Rick Adelman doesn’t normally go out of his way to reach out to young, up-and-coming head coaches in this league. An intensely private person, Adelman usually keeps his cards close to the vest.
But this past year, he made an exception.
Before the 2013-14 season tipped off, Adelman extended his hand to Sacramento Kings head coach Michael Malone. He made a conscious effort to offer advice and counsel to the man taking over the franchise he once captained.
“He was calling on behalf of some of the people he had worked with with the Kings,” Malone said of his talks with Adelman. “But we moved on and talked about basketball and life, if you will. I’ve always respected him from afar, but never gotten a real chance to know him. I enjoyed those conversations and he’s a hell of a coach.”
Malone is tasked with bringing the Kings back to respectability, something that’s alluded them since Adelman’s days with the organization. Following Adelman’s departure, the Kings haven’t come anywhere close to sniffing the postseason, posting eight-straight losing seasons since he left the franchise in 2006.
In Malone’s first year at the helm, Sacramento finished with a 28-54 record. Those in the organization believe the culture is changing and Adelman would likely agree. The 67-year-old former Kings coach feels that the franchise is in good hands with Malone.
“I think he’s gonna be a good coach,” Adelman said recently of Malone “They made a trade in the middle of the year. They got rid of half their team and sent them to Toronto, so that’s always an adjustment. But (like) I said, they have pieces to build around, very good young pieces.”
Adelman believes that Malone did a stand-up job keeping the Kings engaged throughout a season of change. A total of 23 players suited up for the Kings this year due to a number of trades and moves that shook up Sacramento’s roster.
“He’s keeping them playing,” Adelman said of Malone before the conclusion of the regular season. “They have a young team. I don’t think you can really judge a guy by one year. They’re trying to build a team up here and start it all over. But they certainly, with (DeMarcus) Cousins and Isaiah Thomas and Rudy Gay now, they have three guys that they can build around. So you gotta give them time to work with those guys.”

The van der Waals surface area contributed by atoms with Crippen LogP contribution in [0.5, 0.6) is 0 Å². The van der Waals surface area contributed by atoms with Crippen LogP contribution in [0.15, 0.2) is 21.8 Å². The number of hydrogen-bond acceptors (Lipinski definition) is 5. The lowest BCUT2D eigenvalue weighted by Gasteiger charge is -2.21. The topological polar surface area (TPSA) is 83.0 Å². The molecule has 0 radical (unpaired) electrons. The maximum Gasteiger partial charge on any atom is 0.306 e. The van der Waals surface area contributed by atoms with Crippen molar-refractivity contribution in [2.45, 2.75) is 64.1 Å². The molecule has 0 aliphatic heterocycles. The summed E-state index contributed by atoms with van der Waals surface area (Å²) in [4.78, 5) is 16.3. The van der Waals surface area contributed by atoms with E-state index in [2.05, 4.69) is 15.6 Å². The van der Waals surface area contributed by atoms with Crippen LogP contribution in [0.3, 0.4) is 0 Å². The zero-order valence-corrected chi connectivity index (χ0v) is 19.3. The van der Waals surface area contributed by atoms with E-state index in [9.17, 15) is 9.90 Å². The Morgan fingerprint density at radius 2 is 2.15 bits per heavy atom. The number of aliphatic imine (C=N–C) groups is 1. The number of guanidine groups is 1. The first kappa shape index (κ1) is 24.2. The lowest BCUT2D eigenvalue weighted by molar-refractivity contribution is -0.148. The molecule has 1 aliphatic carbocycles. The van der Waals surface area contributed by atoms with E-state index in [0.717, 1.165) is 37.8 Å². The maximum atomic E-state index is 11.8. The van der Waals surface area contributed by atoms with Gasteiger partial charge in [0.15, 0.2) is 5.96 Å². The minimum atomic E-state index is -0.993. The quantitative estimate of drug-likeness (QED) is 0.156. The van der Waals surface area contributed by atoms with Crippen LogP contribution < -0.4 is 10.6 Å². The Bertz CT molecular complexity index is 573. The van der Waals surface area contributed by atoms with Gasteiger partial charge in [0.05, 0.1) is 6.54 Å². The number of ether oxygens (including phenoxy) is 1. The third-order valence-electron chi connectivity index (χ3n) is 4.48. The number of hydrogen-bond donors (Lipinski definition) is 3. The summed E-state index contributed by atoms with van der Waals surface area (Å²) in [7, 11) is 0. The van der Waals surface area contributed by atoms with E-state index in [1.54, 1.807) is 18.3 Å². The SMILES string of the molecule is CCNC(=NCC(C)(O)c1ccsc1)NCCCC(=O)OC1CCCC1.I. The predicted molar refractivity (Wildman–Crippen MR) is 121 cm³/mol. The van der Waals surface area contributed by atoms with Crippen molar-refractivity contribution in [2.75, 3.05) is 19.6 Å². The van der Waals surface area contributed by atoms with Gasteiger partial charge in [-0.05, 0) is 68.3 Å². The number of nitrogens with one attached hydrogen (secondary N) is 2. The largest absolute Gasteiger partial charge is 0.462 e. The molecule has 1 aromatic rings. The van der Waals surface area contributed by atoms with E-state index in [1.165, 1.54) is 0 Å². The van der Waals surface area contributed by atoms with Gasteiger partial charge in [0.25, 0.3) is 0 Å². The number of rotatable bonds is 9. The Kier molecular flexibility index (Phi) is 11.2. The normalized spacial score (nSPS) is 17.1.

Malone hopes to have success during his tenure as Kings coach, but also knows he can’t recreate the exact same magic that took place during Adelman’s time at the helm. In eight seasons with the Kings, Adelman compiled a 395-229 record. The Kings made the postseason every season during his tenure and won 50 or more games in five of his eight years with the franchise, cementing him as the greatest coach in the organization’s history.
After much speculation surrounding his future with the Minnesota Timberwolves, Adelman announced his retirement from the coaching ranks on Monday. With 1042 career wins in 23 seasons, the 67-year-old former Kings coach leaves the game as the eighth winningest coach in NBA history.
“He’s been doing it at a very high level for many, many years,” Malone said of Adelman. “More important than all the wins he has as a coach, I sincerely hope that he and his family are okay and that his wife’s okay, because that’s more important than anything.”
It’s been eight years and six different coaches since Adelman left the Kings. The franchise has tried desperately to find an able successor with little success. If Adelman’s praise of Malone means anything, maybe the Kings finally have finally found a worthy replacement.
Adam Silver on Adelman’s retirement
Via the Timberwolves, the NBA commissioner issued the following statement on the former Kings head coach’s departure from the game:
“Rick Adelman established himself as one of our game’s great coaches, manning the NBA sidelines for the better part of a quarter century,” said NBA Commissioner Adam Silver. “One of only eight coaches in our history to amass 1,000 victories, Rick’s versatility and rapport with his players ultimately led to that legacy of success. On behalf of the NBA, I would like to thank Rick for his extraordinary service to the league.”